Is Your Kid’s Social Media Usage Out of Control? Do You Worry It May Be?
In 2012, Jean Twenge, a psychologist whose primary research is in generational differentiation, noticed a seismic shift in teen behavior and emotional states. Rates of teenage depression and suicide had skyrocketed.
It is no coincidence that this is the same year when the proportion of Americans owning a cell phone surpassed 50 percent – and the generation now known as the iGen was born.
It’s no surprise how pervasive social media is for modern teens, but just how much damage is its excessive use causing our kids?
According to the new A&E documentary “Undercover High,” the answer is alarming.
The show follows seven young adults, ages 21 to 26, posing as students at a Kansas high school. In the first episode, the issues staff have in dealing with students and their cell-phone related problems, particularly during class time, are alarming.
Teachers struggle with getting students to put their phones away, and many teens are texting or posting bullying or negative comments while the class is in session!
This is scary stuff.
One thing is certain, neither parents, teachers, nor school administrators fully understand how to keep a pulse on the teens when most of the drama appears on an inaccessible screen.
Unfortunately for moms and dads, merely saying: “I won’t give my child a smartphone or let them have social media accounts” is no longer a rational answer.
Many high school students need web-enabled devices to complete or access coursework. Parents can better communicate with their children when away from home. Kids can feel isolated from their peers without a phone since teens often make plans via texting or social media.
And we all know that if a teen truly wants to do something, he or she is going to try to figure it out on their own. Making social media a forbidden fruit never works out.
This doesn’t mean parents can’t impact their child’s use of their smartphones and social media, however.
Here are a few “rules” I suggest.
Phone off at 10.
No exceptions. And better yet, no phone before bed. A major cause of teenage depression is the lack of sleep our teens get. A huge reason for this is smartphones. Not only does the light cause our kids’ brains to stay awake, but many studies suggest scrolling social media before bed can increase anxiety and depressive thoughts. Ensure your teen charges their phone in a room other than their bedroom, and in extreme circumstances, shut the home WiFi off at a specific, pre-determined time.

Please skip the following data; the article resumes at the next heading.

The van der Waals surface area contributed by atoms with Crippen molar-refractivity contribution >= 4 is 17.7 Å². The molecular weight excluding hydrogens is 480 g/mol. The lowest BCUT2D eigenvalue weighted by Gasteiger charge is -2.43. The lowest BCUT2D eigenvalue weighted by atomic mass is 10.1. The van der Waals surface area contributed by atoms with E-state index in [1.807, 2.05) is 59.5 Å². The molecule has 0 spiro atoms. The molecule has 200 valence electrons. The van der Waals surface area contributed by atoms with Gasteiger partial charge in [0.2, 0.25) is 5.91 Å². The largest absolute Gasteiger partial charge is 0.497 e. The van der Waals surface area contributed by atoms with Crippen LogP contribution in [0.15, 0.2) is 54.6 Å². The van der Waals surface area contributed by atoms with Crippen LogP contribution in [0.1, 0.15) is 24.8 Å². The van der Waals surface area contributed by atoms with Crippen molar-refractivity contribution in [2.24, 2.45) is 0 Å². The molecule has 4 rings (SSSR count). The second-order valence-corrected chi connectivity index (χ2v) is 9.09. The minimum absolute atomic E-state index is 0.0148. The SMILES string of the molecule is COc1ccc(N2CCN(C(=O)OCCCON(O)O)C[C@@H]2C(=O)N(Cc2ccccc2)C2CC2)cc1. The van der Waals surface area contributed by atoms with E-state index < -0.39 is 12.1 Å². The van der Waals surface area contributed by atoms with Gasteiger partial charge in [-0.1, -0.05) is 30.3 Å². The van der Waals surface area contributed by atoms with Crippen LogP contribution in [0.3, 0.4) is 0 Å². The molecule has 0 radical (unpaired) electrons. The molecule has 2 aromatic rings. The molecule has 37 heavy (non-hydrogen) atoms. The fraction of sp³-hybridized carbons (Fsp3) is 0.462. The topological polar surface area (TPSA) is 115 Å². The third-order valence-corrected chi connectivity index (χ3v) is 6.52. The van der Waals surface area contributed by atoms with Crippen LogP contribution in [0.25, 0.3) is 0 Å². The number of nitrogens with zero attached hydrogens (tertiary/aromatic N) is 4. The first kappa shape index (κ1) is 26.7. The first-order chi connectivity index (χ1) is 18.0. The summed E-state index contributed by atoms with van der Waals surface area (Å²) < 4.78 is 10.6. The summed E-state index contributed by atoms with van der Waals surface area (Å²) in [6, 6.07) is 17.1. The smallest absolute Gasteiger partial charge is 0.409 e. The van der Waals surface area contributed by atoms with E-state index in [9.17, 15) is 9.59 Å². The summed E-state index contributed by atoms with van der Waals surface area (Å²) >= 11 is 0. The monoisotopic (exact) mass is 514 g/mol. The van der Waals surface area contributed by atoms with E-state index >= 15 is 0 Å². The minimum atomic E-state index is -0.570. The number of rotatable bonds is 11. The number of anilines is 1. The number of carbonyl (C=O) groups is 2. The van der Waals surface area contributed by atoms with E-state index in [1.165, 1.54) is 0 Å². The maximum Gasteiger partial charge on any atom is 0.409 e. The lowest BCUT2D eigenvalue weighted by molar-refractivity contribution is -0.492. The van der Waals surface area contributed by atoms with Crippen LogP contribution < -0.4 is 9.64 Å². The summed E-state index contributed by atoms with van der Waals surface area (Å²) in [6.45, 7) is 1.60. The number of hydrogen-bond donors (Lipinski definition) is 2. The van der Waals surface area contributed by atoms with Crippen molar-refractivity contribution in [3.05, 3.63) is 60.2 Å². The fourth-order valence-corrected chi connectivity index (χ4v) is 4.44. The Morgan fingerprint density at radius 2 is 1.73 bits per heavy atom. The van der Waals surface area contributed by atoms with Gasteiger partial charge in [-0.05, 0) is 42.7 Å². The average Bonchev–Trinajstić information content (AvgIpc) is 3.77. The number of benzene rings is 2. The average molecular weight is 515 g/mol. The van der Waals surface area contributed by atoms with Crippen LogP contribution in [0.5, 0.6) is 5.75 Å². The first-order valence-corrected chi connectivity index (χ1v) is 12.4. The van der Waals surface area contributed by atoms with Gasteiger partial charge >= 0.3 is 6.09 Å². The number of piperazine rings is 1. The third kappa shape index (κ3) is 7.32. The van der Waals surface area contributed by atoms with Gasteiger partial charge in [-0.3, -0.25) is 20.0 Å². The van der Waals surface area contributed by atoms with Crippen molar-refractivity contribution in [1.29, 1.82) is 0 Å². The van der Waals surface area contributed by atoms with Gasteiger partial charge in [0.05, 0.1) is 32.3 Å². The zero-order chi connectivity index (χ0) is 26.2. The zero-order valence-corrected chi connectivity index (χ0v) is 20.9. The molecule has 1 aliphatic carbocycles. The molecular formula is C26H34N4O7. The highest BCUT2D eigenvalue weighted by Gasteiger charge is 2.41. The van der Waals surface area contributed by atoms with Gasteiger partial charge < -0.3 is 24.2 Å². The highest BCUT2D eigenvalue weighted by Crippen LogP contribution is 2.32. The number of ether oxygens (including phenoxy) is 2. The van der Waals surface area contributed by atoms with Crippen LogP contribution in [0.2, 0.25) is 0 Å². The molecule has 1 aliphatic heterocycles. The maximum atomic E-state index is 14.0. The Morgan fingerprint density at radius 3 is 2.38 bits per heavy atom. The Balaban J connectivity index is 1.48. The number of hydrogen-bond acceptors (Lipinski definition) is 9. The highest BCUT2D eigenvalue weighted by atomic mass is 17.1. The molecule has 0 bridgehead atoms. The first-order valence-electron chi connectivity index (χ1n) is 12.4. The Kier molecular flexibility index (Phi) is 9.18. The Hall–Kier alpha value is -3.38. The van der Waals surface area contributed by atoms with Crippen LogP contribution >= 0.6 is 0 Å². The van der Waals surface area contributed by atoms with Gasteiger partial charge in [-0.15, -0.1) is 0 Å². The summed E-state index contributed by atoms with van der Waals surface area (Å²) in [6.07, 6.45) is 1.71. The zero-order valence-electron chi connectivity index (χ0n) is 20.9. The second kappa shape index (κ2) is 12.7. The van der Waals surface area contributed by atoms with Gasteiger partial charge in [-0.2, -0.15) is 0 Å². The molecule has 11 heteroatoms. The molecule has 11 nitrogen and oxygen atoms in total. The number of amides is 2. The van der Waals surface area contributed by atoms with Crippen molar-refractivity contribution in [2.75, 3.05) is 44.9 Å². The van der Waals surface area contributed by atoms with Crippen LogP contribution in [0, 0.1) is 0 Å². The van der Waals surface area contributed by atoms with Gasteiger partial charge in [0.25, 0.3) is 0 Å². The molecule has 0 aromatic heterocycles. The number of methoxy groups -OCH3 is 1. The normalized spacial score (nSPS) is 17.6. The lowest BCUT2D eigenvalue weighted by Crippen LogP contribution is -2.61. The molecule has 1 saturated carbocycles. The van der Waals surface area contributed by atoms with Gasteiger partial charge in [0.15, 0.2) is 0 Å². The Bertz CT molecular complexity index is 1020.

Many teens are addicted to their phones, and FOMO (fear of missing out) is a real issue for them. Enforce certain days/times when they must put their phones down for a few hours (which means you too, Mom & Dad). Movie night, trips to Starbucks, shopping, baking, family dinners, and studying can and should be done without a phone in hand. While you may hear some initial complaining, these “phone breaks” are a great way to show your teen can survive without their phone or checking social media.
Get the log-ins.
Many parents often struggle with the moral issue of spying on their kids, which is why I suggest not doing it. Openly tell them you will regularly check their social media accounts. First, social media is not meant to be private. I akin every post to standing up in the lunch room and shouting your message out to the entire student body. Second, possessing the logins is the same as wearing a seat belt in an automobile. Just like the seat belt is a layer of protection from an automobile crash, accessing social media protects teens online. Also, make sure you stringently enforce the rules and enact stiff penalties for breaking them.
Privacy means different things to everyone. Unfortunately, the part of the brain that manages impulse control is not fully formed until our twenties. That means even your BFF can have poor judgment or make the mistake of forwarding a private text or photo merely by hitting the wrong button. My mantra is if you don’t want your grandmother to know about it, don’t post it on social media. Make sure your teen knows that their “friends” list will not adhere to the same standards of discretion about your life as you expect, particularly when hitting the forward key is so simple.
This also means never giving out private information if a stranger could obtain that content.
Sign a contract.
There can be no arguing about the rules if they are in black and white. Here’s our version of a Cell Phone Contract. You may need to amend this for the older user, but it is a great discussion starter and starting point: Cell Phone Contract For Your Tween or Teen.
Be intentional (and kind).
Kids are no dummies. With their lives constantly on display, it’s a challenge for even well-intentioned tweens or teens to avoid making others feel excluded. Encourage your child not to lie or make excuses to one friend and then do something else with another, especially when you may later post photos of that encounter online. It’s always better to be honest and say, “I have plans,” than to lie and say, “My mom won’t let me,” and take the risk of getting caught.
Recent studies also show the immense pressure young girls have to send sexually provocative photos. Discuss this issue with your daughters and sons so they better understand the legal and social ramifications these pictures can cause. Explain that once something is sent out on social media, it NEVER goes away. People screenshot and share the dark web scrapes for these images and use them on pornographic sites all over the world.
It’s really hard for parents to know where to draw the line, and damaging our relationship with our kids is a real possibility if we don’t work on this together. By talking with our kids about the boundaries, dangers, and expectations through the eye-rolls and crossed arms, we build a conversation that we can return to as we need it.